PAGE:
The PAX Vibe
By Marino 8 Comments
After three weeks of reminiscing over gaming's past, I figured I'd take a break from that this week. Sadly, as many of you have heard, the Luchazine has shut down operations. A great deal of work in both the writing and the visual design went into the four issues that made it to "print." Unfortunately, there were several people whose work never made it to public view when issue #5 was officially cancelled. I am one of those people. So, I'm using my blog to go ahead and publish the article I wrote a couple months ago. The end of November isn't typically a time of year when people are thinking about the Penny Arcade Expo, but it's important to keep it in mind if you are even vaguely thinking about going because you need to be saving your money now. Anyway, here's the lost article I wrote for Luchazine #5.
The PAX VibeStarting in 2004, the Penny Arcade Expo has become home to upwards of 70,000 gamers, nerds, and geeks of all ages, races, religions, political views, and platform allegiances. The thing that most people take away from PAX is the vibe. Spending three days in the midst of so many like-minded people is an experience that will stick with anyone who attends the show. Wil Wheaton said it best in his keynote address at PAX East 2010.
“All of the things that make us weird and strange in the real world. Those things that people tease us for loving. Those things that we seem to care about more than anyone else at work and school. Those things make us who we are. And when we are at PAX, we don’t have to hide them, or explain them, or justify them to anyone. We have come here this weekend because just playing games isn’t nearly as fun as playing them together, surrounded by thousands of people who love them just as much as we do.”
For comparison, I began attending E3 in 1997 at the age of sixteen thanks to a friendship with the producer of PlayStation Underground. I attended E3 for ten straight years either for my website or simply because I could. A common misconception about E3 is that it was once open to public. Obtaining a pass was much easier in the past, but it has never been open to everyone. While E3 was the biggest thing I looked forward to every year and I enjoyed it immensely, I never felt a sense of community. But, admittedly, that’s not what E3 is supposed to be about. E3 is intended to be trade show for business and press, not fans.
So, when HeavyDuty32, ultgmr, and I decided to go to PAX 2008, I wasn’t sure what to expect aside from being able to play a slew of games before release. I was shocked after the first day by how different the experience was compared to E3. While it was relatively crowded, everyone was inexplicably nice. Virtually every person, whether they were an attendee, enforcer, exhibitor, or panelist, had a permanent smile affixed to their faces. I quickly realized that I could barely even compare PAX with E3. The constant, frantic pace of E3 was nowhere to be found. While thousands wandered the expo hall, hundreds just chilled in beanbag chairs playing their DS’s, and others spent hours playing tabletop games or even teaching random strangers how to play card games.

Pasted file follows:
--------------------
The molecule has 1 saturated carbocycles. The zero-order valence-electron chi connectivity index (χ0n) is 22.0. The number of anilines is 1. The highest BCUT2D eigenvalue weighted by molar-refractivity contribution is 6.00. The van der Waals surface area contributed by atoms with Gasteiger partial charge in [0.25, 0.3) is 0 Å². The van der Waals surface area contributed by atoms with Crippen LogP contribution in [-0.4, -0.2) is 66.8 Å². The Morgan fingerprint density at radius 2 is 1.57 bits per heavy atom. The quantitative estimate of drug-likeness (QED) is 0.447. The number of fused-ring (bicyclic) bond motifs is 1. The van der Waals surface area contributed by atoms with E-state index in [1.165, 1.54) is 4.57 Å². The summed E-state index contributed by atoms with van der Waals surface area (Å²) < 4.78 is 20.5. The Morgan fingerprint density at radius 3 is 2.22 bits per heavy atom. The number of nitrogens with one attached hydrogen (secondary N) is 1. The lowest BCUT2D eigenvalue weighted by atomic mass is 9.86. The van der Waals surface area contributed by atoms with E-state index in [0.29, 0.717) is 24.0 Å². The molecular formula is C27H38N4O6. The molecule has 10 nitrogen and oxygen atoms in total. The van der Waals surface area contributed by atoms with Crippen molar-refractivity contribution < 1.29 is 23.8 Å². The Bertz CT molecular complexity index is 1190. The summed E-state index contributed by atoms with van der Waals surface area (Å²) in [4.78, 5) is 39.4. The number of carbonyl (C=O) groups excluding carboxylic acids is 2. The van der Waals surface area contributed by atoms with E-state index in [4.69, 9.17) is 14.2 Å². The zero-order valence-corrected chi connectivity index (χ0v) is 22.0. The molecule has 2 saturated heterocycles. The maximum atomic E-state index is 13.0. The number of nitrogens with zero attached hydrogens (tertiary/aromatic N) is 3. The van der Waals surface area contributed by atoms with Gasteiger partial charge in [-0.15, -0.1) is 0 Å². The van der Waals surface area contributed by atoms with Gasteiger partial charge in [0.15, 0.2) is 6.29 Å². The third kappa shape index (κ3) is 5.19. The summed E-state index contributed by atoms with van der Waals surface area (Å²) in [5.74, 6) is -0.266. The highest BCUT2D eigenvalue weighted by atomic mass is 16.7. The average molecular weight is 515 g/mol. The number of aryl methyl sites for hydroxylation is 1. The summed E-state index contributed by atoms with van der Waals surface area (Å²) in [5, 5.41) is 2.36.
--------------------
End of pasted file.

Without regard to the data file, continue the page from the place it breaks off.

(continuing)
A topic of discussion that I heard multiple times at PAX Prime 2010, most notably by the members of Giant Bomb and Garnett Lee, was the question as to whether or not PAX was becoming exorbitant and losing some of the vibe that made the show special. The expo hall portion of the show has doubled in size since 2008 and now portions of the con are held several blocks away from the convention center. Some feel that the indie-esque nature of PAX is quickly becoming overshadowed by massive E3-style booths and long lines for closed off demos.
I understand this concern, but I have to agree with what Shane Bettenhausen said during the Weekend Confirmed panel. The indie games are still there, mostly in one area, and not hidden away. The handheld lounges full of beanbags are still there. The tabletop and card game rooms are still there. And the dozens of panels that allow the public to meet and interact with industry professionals and Internet celebrities are all still there. The exponential growth of the expo has not eliminated any of the key features of PAX. Would we rather have fewer games to see and play in the expo hall in favor of having the main theater not being several blocks away? I doubt many attendees would be in favor of that.
If you have not been to PAX, I cannot recommend it highly enough. Start saving your money now for Boston in March 2011 or Seattle next August. Get some friends to split the cost and book your hotels and/or flights early to save money. Play some games, see some panels, attend a concert, and just hang out with thousands of people who love the same things you do. You won’t regret it.